He adds that because UN Security Council members such as Russia, China, France and America have the greatest interest in the mines, there is no incentive to establish political stability to the region, and that is the real story, one with no celebrities in UN blue hard hats or cute mountain gorillas.

In addition to the The Tiziano Project, McGregor has recently received his master’s degree from USC’s school of professional writing. Except that there really is no “in addition to.” Finding ways to fund, promoting and recruiting for The Tiziano Project is what he does 24-7.

His writing does not follow an impartial journalistic style. It is a deeply personal rant, a travelogue and a plea for understanding. It is the literary equivalent of “the green gaze” a thinly veiled threat; “your evil ways will be exposed and I will name you, I will shame you publicly, if you do not redress this issue at once,” is the implication.

And so he holds ex-boxer, grille master and general celebrity huckster George Foreman personally responsible for capitulating to a cartel of the morbidly obese, when he writes about his own adventures as a man of substantial stature; 6 feet 9 inches tall and 280-pounds, who is too thin to buy underwear at the Big and Tall Store. It’s genuinely funny anecdote, but also carries a deeper social message. He has the same wrath for politicians, the mainstream media, and perpetrators of economic injustice; the other villains who populate his stories.

Last July, The Tiziano Project conducted a two-week-long pilot workshop in the Iraqi Kurdistan city of Sulaimaniyah. Two of the project members traveled overland from Turkey, and so were in the region for about six weeks. The fundraiser didn’t go as well as he hoped. McGregor sold his car to contribute more funds. He is now at the mercy of friends and public transportation. “I’m not from L.A., so I’ve bought cars and sold cars; it really isn’t a big deal, the project needed money,” he laughs. “But the guys on the team acted like I cut off my arm.” Hearts and minds? “Not really what I intended, although it had that effect. It was worth it.”

It was worth it. Jon Vidar, Tiziano’s Interim Executive Director, is now back in Iraq documenting refugee camps in the Kurdistan Region. Becky Holladay, a teacher/mentor with the Tiziano Project spent last summer teaching photojournalism and multimedia to teenagers in Mathare, a slum area outside Nairobi, Kenya. This summer Holladay is investigating a Superfund site in Columbia, Miss. that was remediated by the EPA 10 years ago but is still so polluted that nearly all of the impoverished residents suffer from environmentally caused illnesses. Other projects in the planning phase include a visit to New Orleans and media training for landmine survivors in Angola. Funding is scarce, private donations and micro-grants fill some of the gaps and regular fund-raisers are held for specific projects. The bulk of Tiziano’s work is conducted on a volunteer basis.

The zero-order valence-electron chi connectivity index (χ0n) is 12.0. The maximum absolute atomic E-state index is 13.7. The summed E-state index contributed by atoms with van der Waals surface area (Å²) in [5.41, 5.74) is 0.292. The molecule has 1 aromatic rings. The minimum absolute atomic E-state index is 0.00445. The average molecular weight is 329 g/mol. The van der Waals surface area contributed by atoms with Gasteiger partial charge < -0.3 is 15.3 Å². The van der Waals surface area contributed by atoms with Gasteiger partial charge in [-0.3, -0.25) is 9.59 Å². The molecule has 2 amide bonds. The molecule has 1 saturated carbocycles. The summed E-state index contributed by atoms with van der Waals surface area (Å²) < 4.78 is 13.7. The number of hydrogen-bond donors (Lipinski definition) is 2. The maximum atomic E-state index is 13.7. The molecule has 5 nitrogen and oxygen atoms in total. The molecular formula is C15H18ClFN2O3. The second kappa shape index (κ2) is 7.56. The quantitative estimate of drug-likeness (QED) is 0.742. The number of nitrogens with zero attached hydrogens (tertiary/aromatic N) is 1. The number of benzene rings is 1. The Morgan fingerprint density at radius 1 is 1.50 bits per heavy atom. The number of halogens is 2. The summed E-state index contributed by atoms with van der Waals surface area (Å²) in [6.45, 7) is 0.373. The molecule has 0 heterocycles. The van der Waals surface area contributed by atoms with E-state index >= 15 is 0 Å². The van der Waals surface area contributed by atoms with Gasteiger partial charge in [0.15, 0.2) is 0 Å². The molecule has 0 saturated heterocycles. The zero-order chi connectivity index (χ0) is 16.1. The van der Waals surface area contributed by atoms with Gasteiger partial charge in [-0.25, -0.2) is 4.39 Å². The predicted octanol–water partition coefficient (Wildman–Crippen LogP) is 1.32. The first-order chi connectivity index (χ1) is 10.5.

But McGregor sees opportunity, and his methodology is utterly unexpected. He doesn’t have delusions about being able to feed vast numbers of refugees or provide medical treatment for entire camps. He just needs to get some cameras and computer equipment to some bright, motivated individuals, give them some basic technical training and then mentor them until they are contributing to Western news agencies.

“We do this with almost nothing,” he says. “If we could even pay our field agents as much as an elementary school teacher, that would be great. The thing is, these programs don’t really cost a lot of money and they do a lot of good. People in these African nations are smart, they’re resourceful and they are capable of documenting their realities.”

Reuter’s reported that from 1997 to 2007, over 1,100 journalists worldwide were killed in the line of duty, most in war zones. The Committee to Protect Journalists puts the 2008 total at 41, with 11 more for 2009. Many more have been injured or jailed.

Although Tiziano Project journalists have not been specifically targeted, there are inherent dangers in working under war-zone conditions. Jon Vidar has had to travel as an embedded journalist with the U.S. Army in Northern Iraq. McGregor got a concussion while suffering from dehydration in Congo. Gunfire is commonplace, as are disease and deprivation.

Michael Parks is concerned. “Andrew has to live with the possibility of danger. ‘Acceptable risk’ is a personal determination, and we have talked about the consequences of these actions. Empowering individuals may also put them in danger. It is a heavy responsibility.”

Although this work is incredibly dangerous, McGregor insists that he does not have a death wish. “Philosophically, death should not be feared by someone who has had an honest and meaningful life. A life not lived to the fullest is not fully lived.”

Continuing this line of thought through his Tiziano Project mission statement, he writes “as I have discussed the program with other journalists, I have also discovered an encouraging truth: there are many young, courageous journalists and people out there enthusiastically willing to put their lives at risk to expose to light the darkest corners of the human condition. All that is needed is support to bring about expansive and enduring change.”